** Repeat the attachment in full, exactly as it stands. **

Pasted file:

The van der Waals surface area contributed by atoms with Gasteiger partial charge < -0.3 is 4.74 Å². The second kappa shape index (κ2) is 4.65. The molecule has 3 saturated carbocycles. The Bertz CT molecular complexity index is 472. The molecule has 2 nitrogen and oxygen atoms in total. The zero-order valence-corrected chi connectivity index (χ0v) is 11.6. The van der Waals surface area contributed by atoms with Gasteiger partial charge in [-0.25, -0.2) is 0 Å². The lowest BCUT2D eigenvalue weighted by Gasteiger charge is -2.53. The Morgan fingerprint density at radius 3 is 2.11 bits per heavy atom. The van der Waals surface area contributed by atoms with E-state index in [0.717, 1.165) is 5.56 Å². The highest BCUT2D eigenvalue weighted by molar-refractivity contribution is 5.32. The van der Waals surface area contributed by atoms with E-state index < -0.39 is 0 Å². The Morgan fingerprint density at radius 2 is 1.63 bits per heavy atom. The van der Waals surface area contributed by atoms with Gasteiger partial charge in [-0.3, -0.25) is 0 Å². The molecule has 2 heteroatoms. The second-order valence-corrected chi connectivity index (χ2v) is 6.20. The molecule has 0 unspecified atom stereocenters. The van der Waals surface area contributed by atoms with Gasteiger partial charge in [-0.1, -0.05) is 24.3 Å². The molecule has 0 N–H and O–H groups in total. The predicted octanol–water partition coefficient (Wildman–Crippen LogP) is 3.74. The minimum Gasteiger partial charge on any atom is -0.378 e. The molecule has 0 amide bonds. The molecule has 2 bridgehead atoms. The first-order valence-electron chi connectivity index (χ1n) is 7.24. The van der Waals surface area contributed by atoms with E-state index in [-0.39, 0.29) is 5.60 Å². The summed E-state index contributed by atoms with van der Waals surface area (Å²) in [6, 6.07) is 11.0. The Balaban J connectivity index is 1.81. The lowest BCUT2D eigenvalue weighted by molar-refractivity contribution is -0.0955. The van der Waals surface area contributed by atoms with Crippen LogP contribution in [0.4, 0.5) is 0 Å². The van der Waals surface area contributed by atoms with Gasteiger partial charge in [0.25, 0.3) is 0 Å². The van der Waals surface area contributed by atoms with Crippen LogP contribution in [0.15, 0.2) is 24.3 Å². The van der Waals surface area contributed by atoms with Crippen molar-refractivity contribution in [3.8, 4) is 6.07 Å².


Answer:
The van der Waals surface area contributed by atoms with Gasteiger partial charge < -0.3 is 4.74 Å². The second kappa shape index (κ2) is 4.65. The molecule has 3 saturated carbocycles. The Bertz CT molecular complexity index is 472. The molecule has 2 nitrogen and oxygen atoms in total. The zero-order valence-corrected chi connectivity index (χ0v) is 11.6. The van der Waals surface area contributed by atoms with Gasteiger partial charge in [-0.25, -0.2) is 0 Å². The lowest BCUT2D eigenvalue weighted by Gasteiger charge is -2.53. The Morgan fingerprint density at radius 3 is 2.11 bits per heavy atom. The van der Waals surface area contributed by atoms with E-state index in [0.717, 1.165) is 5.56 Å². The highest BCUT2D eigenvalue weighted by molar-refractivity contribution is 5.32. The van der Waals surface area contributed by atoms with E-state index < -0.39 is 0 Å². The Morgan fingerprint density at radius 2 is 1.63 bits per heavy atom. The van der Waals surface area contributed by atoms with Gasteiger partial charge in [-0.3, -0.25) is 0 Å². The molecule has 2 heteroatoms. The second-order valence-corrected chi connectivity index (χ2v) is 6.20. The molecule has 0 unspecified atom stereocenters. The van der Waals surface area contributed by atoms with Gasteiger partial charge in [-0.1, -0.05) is 24.3 Å². The molecule has 0 N–H and O–H groups in total. The predicted octanol–water partition coefficient (Wildman–Crippen LogP) is 3.74. The minimum Gasteiger partial charge on any atom is -0.378 e. The molecule has 0 amide bonds. The molecule has 2 bridgehead atoms. The first-order valence-electron chi connectivity index (χ1n) is 7.24. The van der Waals surface area contributed by atoms with E-state index in [-0.39, 0.29) is 5.60 Å². The summed E-state index contributed by atoms with van der Waals surface area (Å²) in [6, 6.07) is 11.0. The Balaban J connectivity index is 1.81. The lowest BCUT2D eigenvalue weighted by molar-refractivity contribution is -0.0955. The van der Waals surface area contributed by atoms with Crippen LogP contribution in [0.4, 0.5) is 0 Å². The van der Waals surface area contributed by atoms with Gasteiger partial charge in [0.25, 0.3) is 0 Å². The van der Waals surface area contributed by atoms with Crippen LogP contribution in [0.15, 0.2) is 24.3 Å². The van der Waals surface area contributed by atoms with Crippen molar-refractivity contribution in [3.8, 4) is 6.07 Å².